We claim:

An electrical plug-and-socket connection including a metal socket block for the reception of a plug, said block having a socket part of which one face contains a socket hole extending from said face only partly through the socket part, and a main body integrally extending from said socket part and having a face coplanar with the aforesaid face containing the socket hole and an end face at right-angles thereto, said main body containing a first slot lying in a plane substantially parallel to the axis of said hole cutting into the latter and opening out at the said co-planar face of the said body and also at the right-angular face to form a longitudinally split socket, a second slot in said main body not cutting into the socket hole and lying substantially parallel with the first slot, thereby forming a clamping tongue in the main body, both slots extending only partly through the main body, in combination with a bore in said main body parallel to the axis of the socket hole, and intersected by the second slot, said bore containing a threaded clamping pin having a conical tapered part adapted by rotation to flex the said clamping tongue and close the socket into a plug gripping condition.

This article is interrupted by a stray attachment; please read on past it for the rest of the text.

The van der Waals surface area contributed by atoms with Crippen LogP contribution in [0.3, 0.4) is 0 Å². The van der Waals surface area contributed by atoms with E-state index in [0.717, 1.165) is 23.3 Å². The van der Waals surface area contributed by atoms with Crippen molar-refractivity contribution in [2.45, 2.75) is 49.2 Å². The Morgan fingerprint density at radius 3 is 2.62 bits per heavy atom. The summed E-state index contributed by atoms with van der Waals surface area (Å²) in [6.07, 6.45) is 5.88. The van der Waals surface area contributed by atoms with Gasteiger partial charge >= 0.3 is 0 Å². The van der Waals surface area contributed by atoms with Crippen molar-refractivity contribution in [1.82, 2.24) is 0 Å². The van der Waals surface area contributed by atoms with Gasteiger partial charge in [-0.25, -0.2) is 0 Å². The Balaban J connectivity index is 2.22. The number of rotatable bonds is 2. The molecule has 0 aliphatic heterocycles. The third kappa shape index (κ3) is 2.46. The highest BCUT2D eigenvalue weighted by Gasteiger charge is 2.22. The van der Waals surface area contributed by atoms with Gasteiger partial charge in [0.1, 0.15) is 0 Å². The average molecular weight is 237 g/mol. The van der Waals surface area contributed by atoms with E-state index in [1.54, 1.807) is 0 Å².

References Cited by the Examiner FOREIGN PATENTS 1,091,782 11/1954 France.

EDWARD C. ALLEN, Primary Examiner.

P. TEITELBAUM, Assistant Examiner.

Patent Citations
Cited PatentFiling datePublication dateApplicantTitle
FR1091782A * Title not available
Referenced by
Citing PatentFiling datePublication dateApplicantTitle
US3953143 *Feb 20, 1975Apr 27, 1976Kennametal Inc.Clamping device
US4162819 *Mar 23, 1978Jul 31, 1979Phonix Elektrizitatsgesellschaft H. Knumann & Co.Electrical terminal
US5445543 *Jan 30, 1995Aug 29, 1995Williams; Paul R.Slip lug adaptor apparatus
Classifications
U.S. Classification439/807, 439/815, 403/362, 968/606
International ClassificationH01R13/193, H01R13/533, H01R13/02, G04C23/00, G04C23/02
Cooperative ClassificationH01R13/533, H01R13/193, G04C23/02
European ClassificationG04C23/02, H01R13/533, H01R13/193